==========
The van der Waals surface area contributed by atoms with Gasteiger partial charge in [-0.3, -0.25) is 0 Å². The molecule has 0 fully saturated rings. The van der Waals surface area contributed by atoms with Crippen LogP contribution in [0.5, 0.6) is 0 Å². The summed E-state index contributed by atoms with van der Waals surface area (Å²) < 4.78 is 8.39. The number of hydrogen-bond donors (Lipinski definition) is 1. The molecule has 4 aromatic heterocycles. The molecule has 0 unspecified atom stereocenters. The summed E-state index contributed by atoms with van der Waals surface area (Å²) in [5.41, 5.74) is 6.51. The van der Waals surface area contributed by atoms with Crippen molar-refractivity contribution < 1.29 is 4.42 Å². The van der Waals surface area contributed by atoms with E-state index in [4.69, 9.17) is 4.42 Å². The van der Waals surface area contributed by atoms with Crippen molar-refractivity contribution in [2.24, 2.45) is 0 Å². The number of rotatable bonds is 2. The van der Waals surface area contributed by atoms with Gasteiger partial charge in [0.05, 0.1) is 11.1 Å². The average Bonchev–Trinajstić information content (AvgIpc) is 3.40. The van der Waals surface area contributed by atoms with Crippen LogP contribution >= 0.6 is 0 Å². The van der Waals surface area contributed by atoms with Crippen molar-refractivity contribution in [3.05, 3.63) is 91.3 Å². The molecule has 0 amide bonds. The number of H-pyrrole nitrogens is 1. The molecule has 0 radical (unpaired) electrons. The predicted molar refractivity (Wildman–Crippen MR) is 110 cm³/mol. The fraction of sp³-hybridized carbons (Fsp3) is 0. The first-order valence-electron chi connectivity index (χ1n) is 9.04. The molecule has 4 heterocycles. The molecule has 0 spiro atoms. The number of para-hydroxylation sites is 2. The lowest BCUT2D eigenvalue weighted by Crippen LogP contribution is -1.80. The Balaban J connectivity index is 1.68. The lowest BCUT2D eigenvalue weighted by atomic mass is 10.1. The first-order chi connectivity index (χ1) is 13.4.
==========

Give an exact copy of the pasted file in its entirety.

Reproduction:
The van der Waals surface area contributed by atoms with Gasteiger partial charge in [-0.3, -0.25) is 0 Å². The molecule has 0 fully saturated rings. The van der Waals surface area contributed by atoms with Crippen LogP contribution in [0.5, 0.6) is 0 Å². The summed E-state index contributed by atoms with van der Waals surface area (Å²) < 4.78 is 8.39. The number of hydrogen-bond donors (Lipinski definition) is 1. The molecule has 4 aromatic heterocycles. The molecule has 0 unspecified atom stereocenters. The summed E-state index contributed by atoms with van der Waals surface area (Å²) in [5.41, 5.74) is 6.51. The van der Waals surface area contributed by atoms with Crippen molar-refractivity contribution < 1.29 is 4.42 Å². The van der Waals surface area contributed by atoms with E-state index in [4.69, 9.17) is 4.42 Å². The van der Waals surface area contributed by atoms with Crippen molar-refractivity contribution in [2.24, 2.45) is 0 Å². The number of rotatable bonds is 2. The van der Waals surface area contributed by atoms with Gasteiger partial charge in [0.05, 0.1) is 11.1 Å². The average Bonchev–Trinajstić information content (AvgIpc) is 3.40. The van der Waals surface area contributed by atoms with Crippen LogP contribution >= 0.6 is 0 Å². The van der Waals surface area contributed by atoms with Crippen molar-refractivity contribution in [3.05, 3.63) is 91.3 Å². The molecule has 0 amide bonds. The number of H-pyrrole nitrogens is 1. The molecule has 0 radical (unpaired) electrons. The predicted molar refractivity (Wildman–Crippen MR) is 110 cm³/mol. The fraction of sp³-hybridized carbons (Fsp3) is 0. The first-order valence-electron chi connectivity index (χ1n) is 9.04. The molecule has 4 heterocycles. The molecule has 0 spiro atoms. The number of para-hydroxylation sites is 2. The lowest BCUT2D eigenvalue weighted by Crippen LogP contribution is -1.80. The Balaban J connectivity index is 1.68. The lowest BCUT2D eigenvalue weighted by atomic mass is 10.1. The first-order chi connectivity index (χ1) is 13.4.